Ms. Kirkwood: “Yes. Well, we can definitely make the sun a bit larger than the other planets. To give it a round shape, I could use some of my circles and cross them over each other, to give it more depth. I also think it would be good to show some movement for the sun.”

Me: “That sounds good. I definitely think movement is a good thing, because the sun is always burning and giving off solar flares and radiation, right? It would be nice to have a little globe or sphere for the sun, because most of the other planets are 2D. That would set it apart for sure. What were you thinking of with the circles?

Ms. Kirkwood: “I have some old guitar strings that are really nice, they have this bouncy-ness to them that makes them really fun to work with. (Gets them out and arranges them like so) What if we wrapped a shiny clear material, like this cellophane, around it to reflect light?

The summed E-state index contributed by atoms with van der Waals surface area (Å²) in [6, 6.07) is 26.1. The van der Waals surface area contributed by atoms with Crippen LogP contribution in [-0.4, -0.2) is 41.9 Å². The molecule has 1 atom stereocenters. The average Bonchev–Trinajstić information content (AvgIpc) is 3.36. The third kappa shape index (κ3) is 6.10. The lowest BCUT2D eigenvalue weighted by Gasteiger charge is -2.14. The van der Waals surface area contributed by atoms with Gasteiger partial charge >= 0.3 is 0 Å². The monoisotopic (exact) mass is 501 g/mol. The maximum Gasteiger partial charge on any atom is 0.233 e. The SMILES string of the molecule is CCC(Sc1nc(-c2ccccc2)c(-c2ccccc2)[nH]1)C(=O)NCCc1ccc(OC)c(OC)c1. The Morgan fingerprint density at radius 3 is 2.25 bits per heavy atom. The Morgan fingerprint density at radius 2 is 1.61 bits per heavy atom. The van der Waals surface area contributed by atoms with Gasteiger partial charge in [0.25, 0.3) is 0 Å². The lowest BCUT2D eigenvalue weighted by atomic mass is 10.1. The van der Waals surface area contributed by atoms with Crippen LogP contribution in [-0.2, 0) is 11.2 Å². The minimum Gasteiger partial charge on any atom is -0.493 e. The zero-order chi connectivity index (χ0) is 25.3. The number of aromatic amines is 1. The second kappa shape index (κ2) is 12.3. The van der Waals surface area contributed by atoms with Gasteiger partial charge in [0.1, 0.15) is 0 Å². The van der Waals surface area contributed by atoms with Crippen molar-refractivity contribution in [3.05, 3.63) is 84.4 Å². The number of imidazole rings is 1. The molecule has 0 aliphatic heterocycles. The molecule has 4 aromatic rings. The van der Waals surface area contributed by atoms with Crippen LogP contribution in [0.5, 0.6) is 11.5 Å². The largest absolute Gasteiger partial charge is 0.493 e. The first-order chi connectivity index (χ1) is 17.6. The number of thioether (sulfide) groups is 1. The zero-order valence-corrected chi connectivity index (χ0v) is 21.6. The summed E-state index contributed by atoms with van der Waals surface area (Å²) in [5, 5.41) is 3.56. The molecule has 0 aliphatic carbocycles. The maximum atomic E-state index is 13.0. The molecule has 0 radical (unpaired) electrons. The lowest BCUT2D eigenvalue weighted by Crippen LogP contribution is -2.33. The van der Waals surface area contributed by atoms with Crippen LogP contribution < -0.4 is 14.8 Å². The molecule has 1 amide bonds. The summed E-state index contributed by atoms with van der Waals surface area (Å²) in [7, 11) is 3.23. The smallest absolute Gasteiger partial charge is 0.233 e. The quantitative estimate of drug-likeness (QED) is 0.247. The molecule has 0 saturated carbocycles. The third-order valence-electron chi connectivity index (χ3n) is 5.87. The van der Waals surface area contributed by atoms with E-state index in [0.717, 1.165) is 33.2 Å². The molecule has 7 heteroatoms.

guitar string sun, courtesy of me

Me: “Oh, yes I really like the guitar strings like that. Especially how the rings that make it look like the skeleton of a globe aren’t entirely lined up, so they make these great little crescents. The cellophane….I’m not sure. I like how it reflects the light, and it’s plastic, so it’s reusing garbage material, but it’s a little bit too green and pink. It doesn’t remind me of the sun that much. I almost feel like we would want something fluffier and lighter, because the sun is full of gas, and it’s always burning and releasing energy. It would be cool if we found a way to make the material be releasing, or expanding. Hmmm…..I’m not sure about the cellophane, but I really love the guitar strings. How can I attach them to make them stay in that shape?

Ms. Kirkwood: “I usually just tape them together using strong crafting tape. It works well because you can easily take it off if you don’t like it or need to make changes, and because it’s easy to put on and holds very well. If you tape it like this, crossing over one way and then the opposite direction, it makes it more difficult for the tape to get pulled apart.